Working people: To serve with gladness
When Studs Terkel, described by Donna Seaman as “oral historian, writer of conscience and raconteur-on-a-mission,” died on Halloween in 2008, he left a tall stack of books behind him. None affected me more than one called Working: People Talk About What They Do All Day and How They Feel About What They Do. The book led me to think not only about all the jobs I have worked in my life but also about all the people whose jobs make life in my small town work.
The day I moved to Clarkesville, I walked from the church to the post office, where I came up a quarter short on a book of stamps. “Don’t worry,” the pretty blond clerk behind the counter said. “Just bring it back before we close at five.” Her nametag said “Elaine.” When I brought the quarter back, I told her my name but she already knew it. Eighteen years later, I have learned to stand patiently in line as Elaine greets her customers by name.
Last week a white-haired woman lingered at the counter, speaking of things that had nothing to do with the U.S. Mail. There were six of us behind her, but Elaine never rushed her, never stopped smiling. When my turn finally came I raised my eyebrows as I slid my package across the counter.
“She lost someone close to her a while back,” Elaine said in a low voice so only I could hear her, “but I don’t mind. I like hearing the stories. Plus, I learned a long time ago that people aren’t going to stop talking until they have said what they want to say.”
And to think I paid perfectly good money to go to seminary.
Bunny works at the Laundromat across the street. When the water in my well is running low, she sometimes helps me with the sheets for a dollar a pound. Other times we stand around talking as we watch clothes go round and round in the dryers. This is how I learned that Bunny put up the posters with the face of a beat-up woman on them, right above the telephone number of a shelter for women fleeing physical abuse. She knows all about that, she says.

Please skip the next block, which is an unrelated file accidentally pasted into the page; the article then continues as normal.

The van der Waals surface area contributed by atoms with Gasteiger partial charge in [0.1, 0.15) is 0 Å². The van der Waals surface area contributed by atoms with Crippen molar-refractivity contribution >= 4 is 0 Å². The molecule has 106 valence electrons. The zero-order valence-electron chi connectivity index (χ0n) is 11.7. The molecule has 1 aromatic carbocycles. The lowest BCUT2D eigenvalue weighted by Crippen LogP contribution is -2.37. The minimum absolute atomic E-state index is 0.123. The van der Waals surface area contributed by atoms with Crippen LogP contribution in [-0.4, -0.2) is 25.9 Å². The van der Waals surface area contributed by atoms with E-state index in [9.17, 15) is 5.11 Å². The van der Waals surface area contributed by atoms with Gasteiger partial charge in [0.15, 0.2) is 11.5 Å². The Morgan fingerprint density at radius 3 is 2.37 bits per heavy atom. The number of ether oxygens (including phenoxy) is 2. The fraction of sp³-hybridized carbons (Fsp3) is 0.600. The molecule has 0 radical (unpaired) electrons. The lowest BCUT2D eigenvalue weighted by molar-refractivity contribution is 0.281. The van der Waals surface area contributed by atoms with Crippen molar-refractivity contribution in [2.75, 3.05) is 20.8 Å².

Bunny lets other people put up posters too, but only if the signs are in Spanish as well as English. She says one regular customer calls every week to ask “when the Mexicans will be there” because they “make her uncomfortable.”
“I know it’s mean,” Bunny said, “but the man who comes with her has one leg and I thought about telling her that it makes people uncomfortable for him to be in here with one leg. When she calls now I just tell her that the Mexicans are here all the time.”
George drives a school bus, which is not how I know him. I know him because he also drives the college van when I take my religion students on field trips. These are just two of the three jobs he works since the economy tanked and his retirement evaporated. Before that he was a New York City cop, which explains both his natural authority and his accent.
Some drivers snooze in the van while students explore a monastery or museum, but not George. “I love learning new things,” he says, locking the doors and putting the keys in his pocket. On the long drive home, while everyone else is conked out, George never takes his eyes off the road. It is hard to believe he is in his seventies. Once he has delivered us safely back home, his shoulders sag a little while he says goodnight to the students who stumble half asleep off the van.
Cissy works for the vet. She checks patients in, keeps the bulletin boards up to date, asks clients how their tomatoes are doing, and signs sympathy cards for owners whose pets have died. She is also able to match descriptions of lost pets with found ones better than any computer. When a young female pit bull showed up at my house one day I described her to Cissy: white head, brown ears, brown spots, white tip on her tail. “I think the shelter got a call on a dog like that,” she said, and in less than an hour the owner was at my house rolling on the ground with her found dog.
Since this column is called “Faith Matters,” I am trying to decide where the faith is in these stories and why they matter so much to me. Perhaps, as Archbishop William Temple once said, “It is a great mistake to think that God is chiefly interested in religion.” What may matter more are the everyday ways we rise to our work, serving one another with gladness and singleness of heart, so that the life we share goes on working, not for any of us alone but for all of us together.